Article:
Problems, solutions …
Think of today’s situation. We’re planning on spending trillions of dollars to cope with an emergency, money that we don’t have. But in the last 10 years at least that much new money has been created, almost entirely among the top 20 percent.. Why not use this money instead of making our descendants pay?
This is an imaginary venture, but it’s still a good idea to consider obstacles. The first and most obvious is deciding who should give up how much. The answer to that, I suspect, would be to look at tax returns.
I can see several problems as we try to get at that wealth. Raiding a personal bank account and putting the money into the Jubilee account is easy enough, but most wealth isn’t that liquid. People can’t suddenly start selling stocks all at once. The Jubilee account would have to become owner of a large amount of wealth in the form of stocks. That stock could be sold gradually and also used as collateral for loans.
A different problem concerns all the wealth in the form of stuff people have accumulated. What would a Jubilee account do with a stockpile of yachts, private jets, third and fourth homes, swimming pools, snowbaby collections, tennis courts, and so on that people have gathered in the last 10 years? As many of these become available, each piece becomes a lot less valuable than they were to their original owners. The solution is for the owners to keep possession while transferring ownership. Rent would be paid to the Jubilee account.
… and one unexpected blessing
I can still see a problem if a lot of rich people decided they no longer wanted that tennis court or yacht etc. They had it free and clear and now they have to pay rent on it! I don’t have a good answer for that. But — in imagination now — what if Jubilee had been part of the American economy and even in our Constitution all along? Wouldn’t that have a sobering effect on people’s financial decisions. It would be like what the biblical Jubilee was meant to do. The Jubilee, even in its non-observance — told the Israelites that ownership, finally, is God’s alone.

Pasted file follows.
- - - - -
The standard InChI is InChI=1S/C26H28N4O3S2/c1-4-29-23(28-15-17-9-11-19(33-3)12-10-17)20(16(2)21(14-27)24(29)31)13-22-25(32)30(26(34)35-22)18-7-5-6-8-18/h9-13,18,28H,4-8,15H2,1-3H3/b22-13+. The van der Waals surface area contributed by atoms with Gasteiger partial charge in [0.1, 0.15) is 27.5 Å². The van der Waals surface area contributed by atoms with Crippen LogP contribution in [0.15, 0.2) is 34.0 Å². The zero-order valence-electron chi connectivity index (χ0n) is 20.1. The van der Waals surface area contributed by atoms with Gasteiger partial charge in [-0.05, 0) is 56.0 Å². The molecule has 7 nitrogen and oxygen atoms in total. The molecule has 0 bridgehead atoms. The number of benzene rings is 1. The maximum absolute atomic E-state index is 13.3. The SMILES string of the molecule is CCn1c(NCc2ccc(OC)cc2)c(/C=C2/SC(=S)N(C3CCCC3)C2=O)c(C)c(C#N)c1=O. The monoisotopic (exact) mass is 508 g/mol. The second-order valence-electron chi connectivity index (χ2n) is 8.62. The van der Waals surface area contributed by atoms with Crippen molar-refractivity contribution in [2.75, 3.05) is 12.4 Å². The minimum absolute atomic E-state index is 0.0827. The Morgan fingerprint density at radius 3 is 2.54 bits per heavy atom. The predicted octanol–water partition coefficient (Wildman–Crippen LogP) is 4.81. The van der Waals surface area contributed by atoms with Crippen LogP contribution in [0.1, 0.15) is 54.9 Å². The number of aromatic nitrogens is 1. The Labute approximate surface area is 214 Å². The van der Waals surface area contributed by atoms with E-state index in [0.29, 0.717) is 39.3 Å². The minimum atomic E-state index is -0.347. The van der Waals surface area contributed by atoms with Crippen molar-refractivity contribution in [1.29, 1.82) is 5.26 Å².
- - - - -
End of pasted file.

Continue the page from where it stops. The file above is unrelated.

If Jubilee were an available tool today, even if only for rare emergencies, we might think in a new way about ownership. The real prospect of needing to surrender some wealth and possessions for the common good might lead us to reconsider the process of amassing wealth and possessions.
The hoarder phenomenon has been getting a lot of play in the media and in the news. My limited acquaintance includes several persons who are foundering amidst their possessions and who can’t stop buying more. Could it be that hoarding is not a hopeless personal deficiency, as often depicted, but a symptom of a social disease? Could the cure be a change in society’s attitude toward things?
There was a time when people at least imagined a healthy attitude toward possessions, and Jubilee was a part of that. Perhaps talking about Jubilee can stir our imaginations and maybe even lead to action.
Some data on Americans’ wealth
Americans, on average, are wealthy. Paradoxically, most of us aren’t. Almost all the new wealth since the Great Recession has gone to the top 20 percent. American households’ total wealth, assets minus liabilities, was 98 trillion in 2018. In 2016 the top 20 percent held 77 percent of total wealth, almost three times as much as the middle 60 percent. The top one percent alone holds half again as much wealth as the middle 60 percent. (Source: Brookings Institution, “Six Facts about Wealth in the United States”
Image credit: Patheos